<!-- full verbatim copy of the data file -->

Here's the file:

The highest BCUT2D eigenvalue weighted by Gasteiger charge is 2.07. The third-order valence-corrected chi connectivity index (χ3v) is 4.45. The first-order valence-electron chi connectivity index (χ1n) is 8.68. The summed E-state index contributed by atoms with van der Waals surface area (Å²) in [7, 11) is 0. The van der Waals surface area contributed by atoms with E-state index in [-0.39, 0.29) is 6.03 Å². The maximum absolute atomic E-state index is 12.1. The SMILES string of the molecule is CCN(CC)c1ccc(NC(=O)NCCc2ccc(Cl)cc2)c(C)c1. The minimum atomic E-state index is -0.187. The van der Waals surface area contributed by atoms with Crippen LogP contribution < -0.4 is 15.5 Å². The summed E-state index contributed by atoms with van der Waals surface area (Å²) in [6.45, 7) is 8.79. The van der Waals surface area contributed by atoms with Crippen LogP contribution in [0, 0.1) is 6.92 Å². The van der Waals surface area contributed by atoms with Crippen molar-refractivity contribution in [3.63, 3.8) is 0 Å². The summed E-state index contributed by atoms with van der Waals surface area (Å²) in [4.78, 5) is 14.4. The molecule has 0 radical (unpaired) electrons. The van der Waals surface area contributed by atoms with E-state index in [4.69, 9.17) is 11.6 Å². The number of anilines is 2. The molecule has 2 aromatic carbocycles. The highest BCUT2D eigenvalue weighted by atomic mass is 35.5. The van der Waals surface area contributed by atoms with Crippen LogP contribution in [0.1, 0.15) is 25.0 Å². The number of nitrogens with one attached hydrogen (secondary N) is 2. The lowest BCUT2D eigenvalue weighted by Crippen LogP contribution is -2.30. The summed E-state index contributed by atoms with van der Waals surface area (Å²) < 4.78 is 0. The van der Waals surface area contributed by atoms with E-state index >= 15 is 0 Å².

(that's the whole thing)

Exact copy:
The highest BCUT2D eigenvalue weighted by Gasteiger charge is 2.07. The third-order valence-corrected chi connectivity index (χ3v) is 4.45. The first-order valence-electron chi connectivity index (χ1n) is 8.68. The summed E-state index contributed by atoms with van der Waals surface area (Å²) in [7, 11) is 0. The van der Waals surface area contributed by atoms with E-state index in [-0.39, 0.29) is 6.03 Å². The maximum absolute atomic E-state index is 12.1. The SMILES string of the molecule is CCN(CC)c1ccc(NC(=O)NCCc2ccc(Cl)cc2)c(C)c1. The minimum atomic E-state index is -0.187. The van der Waals surface area contributed by atoms with Crippen LogP contribution < -0.4 is 15.5 Å². The summed E-state index contributed by atoms with van der Waals surface area (Å²) in [6.45, 7) is 8.79. The van der Waals surface area contributed by atoms with Crippen LogP contribution in [0, 0.1) is 6.92 Å². The van der Waals surface area contributed by atoms with Crippen molar-refractivity contribution in [3.63, 3.8) is 0 Å². The summed E-state index contributed by atoms with van der Waals surface area (Å²) in [4.78, 5) is 14.4. The molecule has 0 radical (unpaired) electrons. The van der Waals surface area contributed by atoms with E-state index in [4.69, 9.17) is 11.6 Å². The number of anilines is 2. The molecule has 2 aromatic carbocycles. The highest BCUT2D eigenvalue weighted by atomic mass is 35.5. The van der Waals surface area contributed by atoms with Crippen LogP contribution in [0.1, 0.15) is 25.0 Å². The number of nitrogens with one attached hydrogen (secondary N) is 2. The lowest BCUT2D eigenvalue weighted by Crippen LogP contribution is -2.30. The summed E-state index contributed by atoms with van der Waals surface area (Å²) < 4.78 is 0. The van der Waals surface area contributed by atoms with E-state index >= 15 is 0 Å².